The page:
July issue 2017
War in Cyberspace
In the early hours of April 25, 30 Pakistani government websites were simultaneously hacked. “Charges against Kulbhushan Jadhav are Fictious, Fake and Farcical (sic),” read part of the message on the websites’ homepage.
The attack was claimed by a hacking group, ‘Lulzsec India,’ who said that it was to avenge the death penalty for Jadhav — a self-confessed spy of the Indian Intelligence agency, Research & Analysis Wing (RAW), who was sentenced to death by a military court on April 10.
“There is no evidence of wrongdoing by him. This is an act of ‘PREMEDITATED MURDER.’ Earlier it was SARABJEET, now its KULBHUSHAN JADHAV (sic).
“Warning: If this thing has happened to an INDIAN national today, it can happen to your (Pakistan) national as well (sic). Jai Hind…
“We Love Modi!” Lulzsec India further wrote on the websites.
When contacted on their Facebook page, which is no longer active, Lulzsec India — a team of 11 hackers — said their name is inspired by LulzSec, which hacked the CIA website in 2011. But the group maintains that there is no affiliation between them and the black hat computer hacking group, which was behind the compromise of user accounts from Sony Pictures in 2011, among other high profile cyberattacks. The group maintained that the timing of the attack was designed to highlight Jadhav’s case. “He is innocent. Pakistan should release him,” they said. When asked why they targeted the government websites, the group said it wants to highlight how weak Pakistani cybersecurity is.
“If a group of nobodies like us can take down government websites, imagine what an intelligence agency can do,” they replied. Lulzsec India added that it’s not uncommon for intelligence agencies to deploy professional hackers to initiate cross-border cyberattacks. “We’re sure the Pakistani intelligence agency does it as well. Chinese, Iranian and North Korean hackers are famous in the hacking circles.”
Several officials of the Inter-Services Intelligence (ISI) declined to comment when asked about Pakistan deploying hackers for cyberattacks in other countries.
On New Year’s Eve this year, the website of the Indian National Security Guard (NSG) was hacked. The attack was claimed by a Pakistani group that identifies itself as ‘Alone Injector.’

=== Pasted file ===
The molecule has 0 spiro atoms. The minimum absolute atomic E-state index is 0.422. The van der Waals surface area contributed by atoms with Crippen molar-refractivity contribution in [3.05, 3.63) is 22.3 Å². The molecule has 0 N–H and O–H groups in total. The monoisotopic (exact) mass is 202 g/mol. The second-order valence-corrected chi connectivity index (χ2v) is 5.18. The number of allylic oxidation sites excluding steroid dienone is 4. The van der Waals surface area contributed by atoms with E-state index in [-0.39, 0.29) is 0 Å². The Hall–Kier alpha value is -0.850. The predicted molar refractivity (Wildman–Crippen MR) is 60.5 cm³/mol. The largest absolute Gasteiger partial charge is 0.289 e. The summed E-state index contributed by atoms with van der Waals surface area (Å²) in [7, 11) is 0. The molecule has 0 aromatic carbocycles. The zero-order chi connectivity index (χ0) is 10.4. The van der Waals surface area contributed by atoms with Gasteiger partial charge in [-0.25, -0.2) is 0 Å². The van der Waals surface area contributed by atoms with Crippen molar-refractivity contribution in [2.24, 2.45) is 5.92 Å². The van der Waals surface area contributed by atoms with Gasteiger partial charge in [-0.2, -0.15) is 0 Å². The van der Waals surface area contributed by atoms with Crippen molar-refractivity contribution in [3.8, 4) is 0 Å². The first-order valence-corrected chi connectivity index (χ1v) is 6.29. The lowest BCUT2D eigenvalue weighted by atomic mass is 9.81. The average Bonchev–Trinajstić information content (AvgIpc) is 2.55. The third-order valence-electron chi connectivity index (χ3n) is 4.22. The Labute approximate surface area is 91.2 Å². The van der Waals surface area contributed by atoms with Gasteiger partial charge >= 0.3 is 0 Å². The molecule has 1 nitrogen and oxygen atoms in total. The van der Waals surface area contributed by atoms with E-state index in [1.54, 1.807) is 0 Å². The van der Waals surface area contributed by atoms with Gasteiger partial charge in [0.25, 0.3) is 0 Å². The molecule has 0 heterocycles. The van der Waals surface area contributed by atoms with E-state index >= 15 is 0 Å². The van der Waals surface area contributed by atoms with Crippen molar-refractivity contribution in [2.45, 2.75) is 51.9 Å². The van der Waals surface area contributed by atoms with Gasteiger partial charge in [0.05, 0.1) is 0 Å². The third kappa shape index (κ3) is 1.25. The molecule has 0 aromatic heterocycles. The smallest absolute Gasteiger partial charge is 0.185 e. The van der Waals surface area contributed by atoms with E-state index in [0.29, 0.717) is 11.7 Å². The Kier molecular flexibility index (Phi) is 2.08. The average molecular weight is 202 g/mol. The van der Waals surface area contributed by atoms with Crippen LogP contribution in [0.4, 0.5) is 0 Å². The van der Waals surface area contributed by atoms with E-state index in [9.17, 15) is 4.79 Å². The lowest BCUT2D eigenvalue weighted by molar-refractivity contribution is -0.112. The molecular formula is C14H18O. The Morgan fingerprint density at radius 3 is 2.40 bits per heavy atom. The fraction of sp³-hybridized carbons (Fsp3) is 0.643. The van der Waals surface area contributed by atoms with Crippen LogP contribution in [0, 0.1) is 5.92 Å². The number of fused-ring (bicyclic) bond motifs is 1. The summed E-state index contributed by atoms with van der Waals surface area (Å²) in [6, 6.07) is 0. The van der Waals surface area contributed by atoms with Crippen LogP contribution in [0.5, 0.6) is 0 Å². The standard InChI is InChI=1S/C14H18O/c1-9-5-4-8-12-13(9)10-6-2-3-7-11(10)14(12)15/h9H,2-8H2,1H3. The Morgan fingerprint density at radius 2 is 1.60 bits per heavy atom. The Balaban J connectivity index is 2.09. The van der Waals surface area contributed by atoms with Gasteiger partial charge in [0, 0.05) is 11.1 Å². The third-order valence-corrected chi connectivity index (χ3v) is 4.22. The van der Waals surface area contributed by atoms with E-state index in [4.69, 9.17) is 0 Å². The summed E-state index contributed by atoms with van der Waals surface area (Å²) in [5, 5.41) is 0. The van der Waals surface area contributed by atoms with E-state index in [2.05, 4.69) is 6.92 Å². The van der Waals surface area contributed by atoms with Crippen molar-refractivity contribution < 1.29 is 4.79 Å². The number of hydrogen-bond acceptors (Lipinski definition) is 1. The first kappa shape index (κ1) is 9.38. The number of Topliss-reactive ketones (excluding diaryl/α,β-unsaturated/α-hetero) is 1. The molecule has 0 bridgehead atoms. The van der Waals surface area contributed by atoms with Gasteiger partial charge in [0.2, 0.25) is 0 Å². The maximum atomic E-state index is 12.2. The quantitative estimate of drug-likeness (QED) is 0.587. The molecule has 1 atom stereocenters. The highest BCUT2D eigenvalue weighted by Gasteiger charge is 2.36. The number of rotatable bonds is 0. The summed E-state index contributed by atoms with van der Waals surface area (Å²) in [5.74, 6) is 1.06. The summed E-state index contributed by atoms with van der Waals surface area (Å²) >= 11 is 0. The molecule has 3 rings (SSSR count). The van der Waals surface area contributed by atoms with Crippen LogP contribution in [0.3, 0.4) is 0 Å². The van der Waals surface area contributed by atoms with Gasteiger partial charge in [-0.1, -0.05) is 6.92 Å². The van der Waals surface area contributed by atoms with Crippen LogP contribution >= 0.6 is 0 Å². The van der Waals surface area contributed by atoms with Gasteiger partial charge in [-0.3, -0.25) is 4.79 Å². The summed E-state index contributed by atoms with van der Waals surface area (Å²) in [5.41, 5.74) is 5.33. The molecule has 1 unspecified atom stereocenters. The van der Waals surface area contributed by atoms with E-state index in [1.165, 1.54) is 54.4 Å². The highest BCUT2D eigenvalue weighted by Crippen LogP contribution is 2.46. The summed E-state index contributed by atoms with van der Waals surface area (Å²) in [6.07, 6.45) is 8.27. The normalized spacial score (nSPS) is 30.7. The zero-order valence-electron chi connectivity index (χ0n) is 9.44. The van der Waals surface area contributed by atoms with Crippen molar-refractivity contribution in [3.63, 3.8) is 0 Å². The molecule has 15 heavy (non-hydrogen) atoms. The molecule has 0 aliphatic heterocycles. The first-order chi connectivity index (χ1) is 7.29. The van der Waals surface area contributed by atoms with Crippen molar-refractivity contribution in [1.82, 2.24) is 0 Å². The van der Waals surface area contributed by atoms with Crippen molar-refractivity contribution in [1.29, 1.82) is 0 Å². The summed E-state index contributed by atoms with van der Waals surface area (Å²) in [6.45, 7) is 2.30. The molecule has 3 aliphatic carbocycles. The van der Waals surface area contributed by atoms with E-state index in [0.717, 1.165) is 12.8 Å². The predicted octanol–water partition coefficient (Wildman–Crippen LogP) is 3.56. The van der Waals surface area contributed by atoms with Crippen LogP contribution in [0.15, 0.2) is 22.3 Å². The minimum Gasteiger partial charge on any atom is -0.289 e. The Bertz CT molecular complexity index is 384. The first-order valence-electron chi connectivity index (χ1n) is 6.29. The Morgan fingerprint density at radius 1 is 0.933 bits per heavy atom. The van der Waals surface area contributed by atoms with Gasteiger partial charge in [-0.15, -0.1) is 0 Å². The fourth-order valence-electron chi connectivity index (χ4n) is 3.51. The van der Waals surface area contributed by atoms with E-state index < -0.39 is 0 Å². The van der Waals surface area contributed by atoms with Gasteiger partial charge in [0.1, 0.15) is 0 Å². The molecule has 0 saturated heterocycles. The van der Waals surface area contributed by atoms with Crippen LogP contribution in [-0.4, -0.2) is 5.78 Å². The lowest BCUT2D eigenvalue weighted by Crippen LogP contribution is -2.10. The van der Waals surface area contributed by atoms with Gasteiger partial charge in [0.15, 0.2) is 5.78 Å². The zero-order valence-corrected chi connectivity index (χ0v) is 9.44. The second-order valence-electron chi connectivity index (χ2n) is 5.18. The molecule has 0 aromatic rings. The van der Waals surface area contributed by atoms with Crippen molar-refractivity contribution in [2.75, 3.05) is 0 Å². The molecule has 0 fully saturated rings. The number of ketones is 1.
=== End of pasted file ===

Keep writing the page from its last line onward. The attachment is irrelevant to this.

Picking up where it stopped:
The group left messages targeting state-backed violence in Indian-administered Kashmir, including ‘Free Kashmir’ and ‘Indian NSG commandos hacked — Pakistan Zindabad!”
In October 2016, ‘Alone Injector’ had taken down the website of National Programme on Technology Enhanced Learning (NPTEL), following Indian claims of “surgical strikes” in Azad Kashmir.
In October last year, Pakistani groups had also hacked into Kashmir-bound Indian planes, tapping into the Jammu Air Traffic Control to play “Dil Dil Pakistan” on many of the planes.
A week before the NSG hack, Pakistani cyber-attackers had also hacked Thiruvananthapuram airport’s website, the capital of the Indian state of Kerala. This prompted Kerala-based ‘Mallu Cyber Soldiers’ to compromise the official websites of Islamabad, Karachi, Peshawar and Multan airports.
“Pakistani techies targeted Indian sites. Such fights are common but now the intensity has increased,” says Kislay Choudhary, a cybercrime expert, adding that “hackers from both countries are compromising important websites with ease.”
In the immediate aftermath of the Lulzsec India attack, a Pakistani group hacked the official websites of at least 10 Indian educational institutes, including four major universities: Delhi University (DU), Indian Institute of Technology, Delhi (IIT Delhi), IIT Varanasi and Aligarh Muslim University (AMU).
The hacker group code named ‘Pakistan Haxors Crew’ posted messages on the website, saying that the attack was in reaction to Lulzsec India targeting the Pakistani Railways website and “in solidarity with the innocent Kashmiri people being killed by the Indian Army!”
It added: “Greetings Government of India, and the people of India. Do you know what your so-called heroes are doing in Kashmir? Do you know they are killing many innocent people in Kashmir?”
Kashmir has been a common theme in hack attacks between India and Pakistan that can be traced all the way back to May 1998, when the Bhabha Atomic Research Centre’s website was targeted. The official website of Pakistan Peoples Party (PPP) was defaced by Indian hacking group ‘[email protected] [email protected]’ in 2014 after party cochairman, Bilawal Bhutto Zardari, had vowed to “take back all of Kashmir.”
According to AFP, attacks on Indian websites had risen from four in 1999 to 72 the next year, while the attacks on Pakistani sites jumped to 18 in 2000, from seven in 1999.
The attacks slowly increased throughout the 2000s, with the cyberwar truly intensifying in 2010 with Pakistan Cyber Army (PCA) and Indian Cyber Army (ICA) intermittently targeting high profile websites across the border. These included the Central Bureau of Investigation (CBI) in India and the Oil and Gas Regulatory Authority (OGRA) in Pakistan, which were breached in 2010.
“The ease with which government level websites are being breached highlights the lack of cyber security in both Indian and Pakistani state institutions,” says Majid Ali, an android developer at the US-based Mobistealth, involved in making spyware.
“I feel they still think it’s all fun and games, with hackers just posting ridiculous messages online. But when airport websites are being hijacked, the information you can gather from the systems ranges from flight timings, to security protocols. If this gets into the wrong hands, we all know what can happen,” he adds.
Kunwar Khuldune Shahid is a journalist and writer based in Lahore.